Positive Disintegration (Level 1): Go Me! AKA Distracted, Void, and Holding it Together

People who engage in creative activities often observe inner tension is released when self-expression is meaningfully increased.  This notion is intuitively acknowledged by those who have experienced enormous creative drive at some point in their personal evolution - whether through creating a blog, a song, woodworking, or whatever the outlet may be.  

As explained in the previous post, the Theory of Positive Disintegration is a five-stage theory of personality development providing a professional psychological framework for exploring intuition, creativity, moral reasoning, and internal drive.

Breaking Down Values

Just like the creative products people create, the way people live their lives and choose their work provides insight into their value system. Even more important than outward behaviors is the inner reasoning used to justify their choices.

Besides analyzing this theory in terms of creativity, it can be a useful tool for evaluating personal beliefs about values in all areas of living.  As we explore levels one through five, please reflect on motivations and behaviors around personal finance, career exploration, and general well-being.

Level 1: Primary Integration (Or Go Me!)

Primary integration is the first level of Dabrowski’s five-stage theory.  The person is well-integrated and may even appear balanced, but they are functioning at a lower level (before they are busted apart and possibly reassembled for integration again at a higher level).  

Little to no inner conflict exists on level one.  Conflict that does exist is mostly with the outer world.  Perfectionists at this level often focus on the flaws of others instead of struggles within themselves.  People operating here use others to meet their own ends and may deceive many (including themselves) while doing this.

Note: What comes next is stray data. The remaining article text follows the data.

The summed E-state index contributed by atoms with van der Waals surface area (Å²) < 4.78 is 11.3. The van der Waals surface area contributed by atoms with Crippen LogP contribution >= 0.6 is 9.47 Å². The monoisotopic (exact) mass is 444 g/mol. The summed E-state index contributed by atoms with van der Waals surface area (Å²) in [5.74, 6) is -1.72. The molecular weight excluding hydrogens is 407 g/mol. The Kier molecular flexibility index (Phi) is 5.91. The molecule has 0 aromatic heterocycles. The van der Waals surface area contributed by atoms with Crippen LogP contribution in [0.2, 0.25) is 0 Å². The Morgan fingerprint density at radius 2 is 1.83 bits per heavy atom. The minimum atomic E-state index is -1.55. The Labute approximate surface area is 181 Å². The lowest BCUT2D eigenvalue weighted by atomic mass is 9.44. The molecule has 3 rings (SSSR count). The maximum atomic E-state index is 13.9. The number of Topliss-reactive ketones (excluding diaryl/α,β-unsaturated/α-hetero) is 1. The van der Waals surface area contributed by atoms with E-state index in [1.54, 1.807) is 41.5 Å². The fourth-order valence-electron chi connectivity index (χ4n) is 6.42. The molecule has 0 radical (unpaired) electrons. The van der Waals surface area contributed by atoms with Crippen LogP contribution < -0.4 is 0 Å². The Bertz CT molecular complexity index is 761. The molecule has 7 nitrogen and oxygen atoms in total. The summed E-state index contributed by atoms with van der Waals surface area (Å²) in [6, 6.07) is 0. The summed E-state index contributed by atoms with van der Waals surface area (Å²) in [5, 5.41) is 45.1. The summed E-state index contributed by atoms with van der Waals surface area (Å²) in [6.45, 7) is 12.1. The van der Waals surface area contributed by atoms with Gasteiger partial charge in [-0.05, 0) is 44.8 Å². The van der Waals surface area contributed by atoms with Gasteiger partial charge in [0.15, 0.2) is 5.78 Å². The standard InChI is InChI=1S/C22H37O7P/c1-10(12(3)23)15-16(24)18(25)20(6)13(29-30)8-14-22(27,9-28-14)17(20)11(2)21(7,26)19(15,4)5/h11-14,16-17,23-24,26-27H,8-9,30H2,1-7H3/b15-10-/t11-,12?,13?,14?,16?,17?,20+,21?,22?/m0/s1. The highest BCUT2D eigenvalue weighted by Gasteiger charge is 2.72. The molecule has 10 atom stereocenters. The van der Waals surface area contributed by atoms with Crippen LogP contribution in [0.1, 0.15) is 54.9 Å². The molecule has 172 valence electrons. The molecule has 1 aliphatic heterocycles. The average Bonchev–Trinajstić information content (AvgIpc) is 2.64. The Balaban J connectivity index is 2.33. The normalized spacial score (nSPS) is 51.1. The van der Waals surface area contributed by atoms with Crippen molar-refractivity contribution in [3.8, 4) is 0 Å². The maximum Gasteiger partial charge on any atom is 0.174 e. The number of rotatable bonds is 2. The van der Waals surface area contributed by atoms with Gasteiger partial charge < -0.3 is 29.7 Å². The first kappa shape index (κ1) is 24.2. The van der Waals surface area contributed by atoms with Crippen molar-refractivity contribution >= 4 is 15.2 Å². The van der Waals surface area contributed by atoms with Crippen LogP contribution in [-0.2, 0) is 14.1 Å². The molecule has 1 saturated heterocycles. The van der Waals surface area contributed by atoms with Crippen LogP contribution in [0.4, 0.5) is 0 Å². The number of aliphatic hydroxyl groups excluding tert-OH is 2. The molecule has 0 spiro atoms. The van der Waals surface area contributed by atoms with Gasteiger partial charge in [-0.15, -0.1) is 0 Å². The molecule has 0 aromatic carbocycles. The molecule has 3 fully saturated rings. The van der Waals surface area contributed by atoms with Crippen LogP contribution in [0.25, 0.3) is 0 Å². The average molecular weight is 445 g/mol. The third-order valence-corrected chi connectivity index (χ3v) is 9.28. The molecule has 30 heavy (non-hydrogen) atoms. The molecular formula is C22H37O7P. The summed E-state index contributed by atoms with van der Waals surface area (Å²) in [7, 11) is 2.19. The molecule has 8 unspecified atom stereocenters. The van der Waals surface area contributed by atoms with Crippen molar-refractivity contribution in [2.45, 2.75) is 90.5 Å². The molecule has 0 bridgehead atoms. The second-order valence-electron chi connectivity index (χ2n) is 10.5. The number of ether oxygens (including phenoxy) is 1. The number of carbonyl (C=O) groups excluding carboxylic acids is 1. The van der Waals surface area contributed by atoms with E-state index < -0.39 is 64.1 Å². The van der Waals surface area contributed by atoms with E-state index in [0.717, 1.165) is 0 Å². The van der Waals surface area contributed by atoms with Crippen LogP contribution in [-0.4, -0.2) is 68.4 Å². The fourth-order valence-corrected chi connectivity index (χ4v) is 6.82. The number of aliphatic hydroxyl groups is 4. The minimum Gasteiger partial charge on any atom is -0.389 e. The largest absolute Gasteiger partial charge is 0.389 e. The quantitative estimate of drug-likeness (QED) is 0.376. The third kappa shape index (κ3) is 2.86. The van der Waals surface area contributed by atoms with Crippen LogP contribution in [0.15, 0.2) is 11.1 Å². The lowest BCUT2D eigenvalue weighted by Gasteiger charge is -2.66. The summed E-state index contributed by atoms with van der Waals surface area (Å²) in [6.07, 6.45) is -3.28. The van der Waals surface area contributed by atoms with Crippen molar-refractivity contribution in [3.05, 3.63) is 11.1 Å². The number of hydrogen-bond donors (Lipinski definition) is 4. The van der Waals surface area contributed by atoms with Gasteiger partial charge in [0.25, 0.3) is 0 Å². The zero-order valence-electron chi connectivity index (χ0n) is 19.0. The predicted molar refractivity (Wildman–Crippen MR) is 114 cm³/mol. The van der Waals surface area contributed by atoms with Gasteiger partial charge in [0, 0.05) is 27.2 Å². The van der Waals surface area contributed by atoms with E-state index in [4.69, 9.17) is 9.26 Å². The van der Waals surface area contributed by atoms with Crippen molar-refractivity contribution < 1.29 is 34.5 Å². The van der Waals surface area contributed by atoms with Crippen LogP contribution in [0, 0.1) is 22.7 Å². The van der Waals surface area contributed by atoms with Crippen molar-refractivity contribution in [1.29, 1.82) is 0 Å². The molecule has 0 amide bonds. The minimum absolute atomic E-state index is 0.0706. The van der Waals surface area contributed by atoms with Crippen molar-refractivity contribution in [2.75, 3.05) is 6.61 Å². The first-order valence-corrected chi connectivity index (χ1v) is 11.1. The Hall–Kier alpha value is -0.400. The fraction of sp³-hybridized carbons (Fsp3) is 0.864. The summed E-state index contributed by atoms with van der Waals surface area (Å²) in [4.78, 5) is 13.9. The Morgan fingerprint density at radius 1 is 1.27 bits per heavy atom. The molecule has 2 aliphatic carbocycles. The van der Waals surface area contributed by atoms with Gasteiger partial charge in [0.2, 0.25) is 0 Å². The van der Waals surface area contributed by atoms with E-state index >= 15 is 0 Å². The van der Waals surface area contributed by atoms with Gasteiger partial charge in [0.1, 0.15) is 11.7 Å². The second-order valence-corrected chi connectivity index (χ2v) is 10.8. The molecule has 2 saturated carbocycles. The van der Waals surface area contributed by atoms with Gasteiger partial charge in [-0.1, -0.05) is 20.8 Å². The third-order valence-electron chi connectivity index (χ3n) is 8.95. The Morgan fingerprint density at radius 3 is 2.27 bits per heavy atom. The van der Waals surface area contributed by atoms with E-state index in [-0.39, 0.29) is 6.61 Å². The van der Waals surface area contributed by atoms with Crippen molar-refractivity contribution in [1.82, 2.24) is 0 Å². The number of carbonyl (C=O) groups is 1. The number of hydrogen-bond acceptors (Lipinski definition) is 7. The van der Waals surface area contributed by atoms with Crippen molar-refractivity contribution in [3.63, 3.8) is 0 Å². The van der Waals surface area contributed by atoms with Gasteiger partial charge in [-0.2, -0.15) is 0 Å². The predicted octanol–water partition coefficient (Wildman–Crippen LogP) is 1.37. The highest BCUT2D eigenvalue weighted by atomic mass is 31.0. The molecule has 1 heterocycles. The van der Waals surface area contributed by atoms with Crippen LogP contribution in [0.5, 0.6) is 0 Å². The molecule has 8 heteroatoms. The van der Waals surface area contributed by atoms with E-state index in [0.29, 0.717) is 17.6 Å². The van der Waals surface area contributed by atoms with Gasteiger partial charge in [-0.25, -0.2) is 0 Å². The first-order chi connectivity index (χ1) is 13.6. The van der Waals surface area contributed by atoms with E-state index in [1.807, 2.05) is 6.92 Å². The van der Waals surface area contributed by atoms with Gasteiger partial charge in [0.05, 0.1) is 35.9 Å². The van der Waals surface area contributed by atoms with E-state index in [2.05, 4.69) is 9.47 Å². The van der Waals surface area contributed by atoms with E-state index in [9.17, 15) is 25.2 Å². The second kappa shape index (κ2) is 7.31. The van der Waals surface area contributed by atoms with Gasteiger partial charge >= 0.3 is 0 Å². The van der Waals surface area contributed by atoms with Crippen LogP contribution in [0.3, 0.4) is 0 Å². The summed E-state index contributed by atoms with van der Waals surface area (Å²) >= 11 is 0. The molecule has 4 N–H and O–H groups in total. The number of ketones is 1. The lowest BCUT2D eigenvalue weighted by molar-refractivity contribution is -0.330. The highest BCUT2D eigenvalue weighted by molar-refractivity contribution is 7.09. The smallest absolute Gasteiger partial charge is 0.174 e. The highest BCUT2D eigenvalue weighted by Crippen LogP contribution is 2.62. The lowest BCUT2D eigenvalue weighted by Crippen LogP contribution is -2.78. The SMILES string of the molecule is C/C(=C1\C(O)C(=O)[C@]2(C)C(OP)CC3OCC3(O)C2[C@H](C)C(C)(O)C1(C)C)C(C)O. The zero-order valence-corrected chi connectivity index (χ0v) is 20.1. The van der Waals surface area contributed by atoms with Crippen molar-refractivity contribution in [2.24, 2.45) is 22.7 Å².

Focus on the self, measuring oneself against others, using achievement for attention-seeking, lack of trust, blame, and severe projection are common at this level.  With all of these drawbacks in mind, it is still easier to operate on this level than to move up to level two according to Dabrowski, so many people stay here. 

Growth takes humility. If humility is lacking, there is little hope for moving forward. Therefore, an external or internal crisis may be an opportunity for moving into level two for those stuck in a self-serving mode (unless of course, they use the drama of the crisis to divert more energy and attention from others to themselves, thus missing the point of the opportunity and remaining stuck).

Level 1 and Business

In terms of finances, someone operating at this level needs very black and white ways to appear better than other people. Thus, they are easily duped by advertising, flaunt what they buy, climb career ladders with unexamined ambition, and generally cause harm by trying to appear important.

While an eternally fascinating level of operation to speculate about (with massive amounts of fodder constantly coming in from the outside world), level one won’t be the focus of this blog series.  

Let’s leave behind level one with a few quotes from a peer-reviewed article:

"Primary integration largely corresponds to the concept of the authoritarian personality.”

"They are not capable of having internal conflicts, although they often have conflicts with the external environment.”

"The individual unthinkingly follows the program that society has drawn up for him or her.  Although we can converse easily using these ideas, and we may defend them vigorously, they do not really belong to us.  Ideas reflecting our true selves and insights are only revealed when we dig deeply below the surface into the deeper strata of the self. That task is extremely difficult and seldom attempted.”

Part two of this series will explore what inciting incidents may cause someone to cling to level one or move through the hard lessons of level two.

Below is a source for the above quotes:
Mendaglio, S., & Tillier, W. (2015). Has the time come to emulate Jung? A response to Piechowski’s most recent rethinking of the theory of positive disintegration: The case against primary integration. Roeper Review, 37(4), 219-228. doi:10.1080/02783193.2015.1077495